The Hobbit: An Unexpected Journey is the first of three parts, adapted from The Hobbit by J.R.R. Tolkein and directed by Peter Jackson who previously brought the ‘Lord of The Rings’ trilogy to our screens ten years ago. The Hobbit is the story of Bilbo Baggins, uncle to Lord of the Rings protagonist Frodo Baggins, and his adventure to help the dwarves of Erebor take back their homeland from the dragon Smaug. This first installment shows the beginning of their long journey. In The Hobbit we are introduced to the main characters, namely Bilbo Baggins (Martin Freeman) and the Dwarves: Fili, Kili, Oin, Gloin, Dori, Nori, Ori, Dwalin, Balin, Bifur, Bofur, Bombur and Thorin Oakensheild. We also see a welcome return from Gandalf the Grey (Ian Mckellen), Gollum (Andy Serkis), Elrond (Hugo Weaving), Saruman (Christopher Lee) and Galadriel (Cate Blanchett).
The film starts with a brief overview of Erebor’s past, much like the history of the ring given in the Fellowship of the Ring, by Ian Holm (who plays Bilbo in LOTR) as well as a fun, albeit short, look into the moments prior to the fellowship. We then begin to see Bilbo’s tale, the comic entrance of the Dwarves and Bilbo’s decision to leave the Shire. This section, although seen by some as being too long, was the second best of the entire film; the comic timing of Martin Freeman and the dwarves respectively, the wonderful songs, and the mighty performance from Ian Mckellen really made this part stand out. We are then thrown into the adventure, following Bilbo and company tackle Trolls, Goblins and Orcs. The scene which stole the show though was the riddles in the dark, in which Bilbo and Gollum first meet and partake in a game of riddles which may or may not lead to Bilbo’s death, it is also the moment when Bilbo discovers the ring of power – one of the most important events in Middle-Earth. This scene, which is incredibly acted by both Andy Serkis and Martin Freeman alike was entertaining and thrilling to say the least and was, by far, the best part of the entire film. The performance capture technology used to create Gollum from Andy Serkis was also impressive, Gollum looked incredibly realistic and it was obvious that Weta Digital have improved dramatically since the Lord of the Rings.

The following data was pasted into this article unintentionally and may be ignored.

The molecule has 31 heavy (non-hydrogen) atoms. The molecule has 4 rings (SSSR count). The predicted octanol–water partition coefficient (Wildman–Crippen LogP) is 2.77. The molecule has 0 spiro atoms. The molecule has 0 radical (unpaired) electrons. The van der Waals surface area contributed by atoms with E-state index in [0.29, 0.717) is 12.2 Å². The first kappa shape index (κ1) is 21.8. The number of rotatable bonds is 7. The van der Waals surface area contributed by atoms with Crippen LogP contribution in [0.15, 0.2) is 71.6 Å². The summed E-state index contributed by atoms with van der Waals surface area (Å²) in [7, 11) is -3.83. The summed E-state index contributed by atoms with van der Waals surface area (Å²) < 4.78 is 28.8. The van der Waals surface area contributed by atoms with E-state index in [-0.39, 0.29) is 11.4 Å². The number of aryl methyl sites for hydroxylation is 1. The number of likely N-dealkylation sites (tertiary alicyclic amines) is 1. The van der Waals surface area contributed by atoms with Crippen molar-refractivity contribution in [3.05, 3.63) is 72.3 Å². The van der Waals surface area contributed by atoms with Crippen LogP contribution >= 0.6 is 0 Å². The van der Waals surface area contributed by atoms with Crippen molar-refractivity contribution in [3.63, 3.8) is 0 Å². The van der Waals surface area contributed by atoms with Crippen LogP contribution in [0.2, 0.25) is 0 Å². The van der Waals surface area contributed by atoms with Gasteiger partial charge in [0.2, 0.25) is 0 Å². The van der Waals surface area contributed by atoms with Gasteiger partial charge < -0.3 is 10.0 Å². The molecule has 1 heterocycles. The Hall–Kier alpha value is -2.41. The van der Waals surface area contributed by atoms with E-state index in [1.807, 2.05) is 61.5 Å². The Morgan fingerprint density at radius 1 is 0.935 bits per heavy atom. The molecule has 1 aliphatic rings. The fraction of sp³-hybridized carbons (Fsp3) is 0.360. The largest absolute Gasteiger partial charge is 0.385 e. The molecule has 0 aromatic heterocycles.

In The Hobbit we are also introduced to the concept of the Necromancer, a character which doesn’t feature in the novel, who -as has now been speculated- is the beginning of the return of Sauron. This added storyline is intriguing and although it wasn’t discussed for very long I look forward to seeing it develop throughout the three movies. Another addition to the storyline was Radagast the Brown (Sylvester McCoy) who is a lower tier wizard to Gandalf and Saruman that surrounds himself with nature. Although he doesn’t feature in the film for very long, I felt that he was a warm character that I instantly took a liking to however his quirky nature will definitely make him either loved or hated by the audience. The Dwarves acted well. Richard Armitage, who played Thorin Oakensheild, was fantastic in being the strong leader of the company whilst James Nesbitt also brought comic value to the film. Jed Brophy (Nori) and Ken Stott (Balin) were also very entertaining characters, I hope to see more of the Dwarves in the next two films. Also, the return of Elrond, Galadriel and Saruman was a wonderful sight to see as we were able to learn more about them, especially Saruman who is still on the side of the good in this film.
However, even though this film had its strong points, it also had its faults which ultimately irritated me and as a result left me a little dissapointed. First of all, the decision to make The Hobbit into three films rather than two has definitely effected this first installment, leaving it with scenes that were far too long for the amount that happened in the film and also left me feeling bored. As an avid fan of the Lord of the Rings, both exteneded and normal editions, I found it quite surprising to feel frustrated at the slow nature of the film (and yes I do realise that The Hobbit is a far shorter book). Perhaps reading the book and watching all the production videos before the films release was a bad decision and meant I had far too high expectations for The Hobbit. I do believe, however, that the next two films will be much better as more will occur in the storyline. Another thing I disliked was the decision to use CGI to create the White Orc whilst his ‘followers’ were the same prosthetic make-up wearing actors. Of course, as I have discovered, there was actually a person standing in during scenes with the White Orc, however I felt that the way in which he was designed was a failing of Weta Digital, he seemed clazed over and was obviously computer generated. I think that had they done a similar thing to the Orc leader in the end of the fellowship or even in return of the king this would have worked in their favour. Of course, this is ultimately my opinion and I know that very few people agree with me on these points.
Objectively I feel that The Hobbit is a good first installment to the upcoming Hobbit trilogy and, although being quite slow at times, was good fun to watch. I am waiting in anticipation for ‘the desolation of Smaug’!
The Hobbit: An Unexpected Journey is in cinemas nationwide.
Written by Roxy Simons.
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